RP Grid Can Accommodate 500 MW of Additional Wind


January 12, 2016

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Wind Energy Developers Association of the Philippines (WEDAP) members’ data showing average hourly wind energy production during the Amihan Season from October to March. Daily energy production peaks from 11 AM to 2 PM and 6 PM to 9 PM. These two peaks coincide with the highest daily demands for power. (WEDAP)
 
Adding 500 MW of wind power to the national grid will have no negative impacts on Philippine grid operations, reveals a 2013 World Bank and Australia AusAid report on the Grid Impact of Variable Renewable Energy (VRE) for the Philippines. “Despite wind’s variable nature, 500 MW can easily be integrated without the risk of blackouts or interruptions,” explains WWF-Philippines Climate Change Unit Head Atty. Gia Ibay.
 
“A country’s national grid should have a power reserve capacity equal to or larger than its biggest power plant. This reserve prevents blackouts, even if the grid’s biggest plant shuts down.” The 500 MW of wind provided by new wind farms in Ilocos, Rizal and Panay, is smaller than the grid’s reserve requirements, so even with their variable nature, they will not affect the grid negatively.

There will also be no grid constraint problems regarding the time of day that wind farms feed energy into the system because wind production peaks from 11 AM to 2 PM and 6 PM to 9 PM, the hours with the highest daily peak demands. This means that all generated energy will be consumed. This dispels fears of creating ‘over-contracted’ energy which goes to waste.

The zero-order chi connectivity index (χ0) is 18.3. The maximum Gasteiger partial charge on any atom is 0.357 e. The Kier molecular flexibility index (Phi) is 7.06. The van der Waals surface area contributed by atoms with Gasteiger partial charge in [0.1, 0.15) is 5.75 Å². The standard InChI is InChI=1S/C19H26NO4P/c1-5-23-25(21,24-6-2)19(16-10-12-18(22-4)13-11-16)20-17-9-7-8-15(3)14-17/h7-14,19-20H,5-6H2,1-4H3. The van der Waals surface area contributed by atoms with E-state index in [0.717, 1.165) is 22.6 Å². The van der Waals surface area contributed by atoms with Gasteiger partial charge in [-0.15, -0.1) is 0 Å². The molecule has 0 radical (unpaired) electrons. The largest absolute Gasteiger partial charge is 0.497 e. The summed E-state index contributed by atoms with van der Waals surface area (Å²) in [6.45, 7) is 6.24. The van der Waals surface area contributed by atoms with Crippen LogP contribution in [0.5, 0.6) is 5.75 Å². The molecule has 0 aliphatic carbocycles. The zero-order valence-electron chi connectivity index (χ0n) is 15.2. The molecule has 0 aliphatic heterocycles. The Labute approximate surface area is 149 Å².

About 70% of Philippine electricity is currently generated from fossil-fuels, 90% of which are imported at varying prices. Humanity’s continued reliance on fossil-fuels for the transportation and energy-generation industries is the primary cause of climate change, the impacts of which are becoming more destructive yearly.
 
Climate solutions-provider World Wide Fund for Nature (WWF) is spearheading the Seize the Wind campaign to increase the Feed-in Tariff (FiT) allocation for wind energy from 200 MW to 500 MW before the end of summer. Wind produces free, clean power throughout the year with the highest production during November to April’s Amihan season.
The Seize the Wind campaign fully supports the construction of new wind farms to augment the national power supply and overcome the country’s power deficit.
About 400 MW of wind power shall be added to the national grid by April 2015.
 
For more information, please contact:
 
Atty. Angela Consuelo Ibay
Climate Change and Energy Programme Head
WWF-Philippines
gibay@wwf.org.ph
 
 
Mr. Gregg Yan
Communications and Media Manager
WWF-Philippines
gyan@wwf.org.ph
 
 
Mr. Christopher Ng
Renewable Energy Coordinator, Climate Change and Energy Programme
WWF-Philippines
cng@wwf.org.ph

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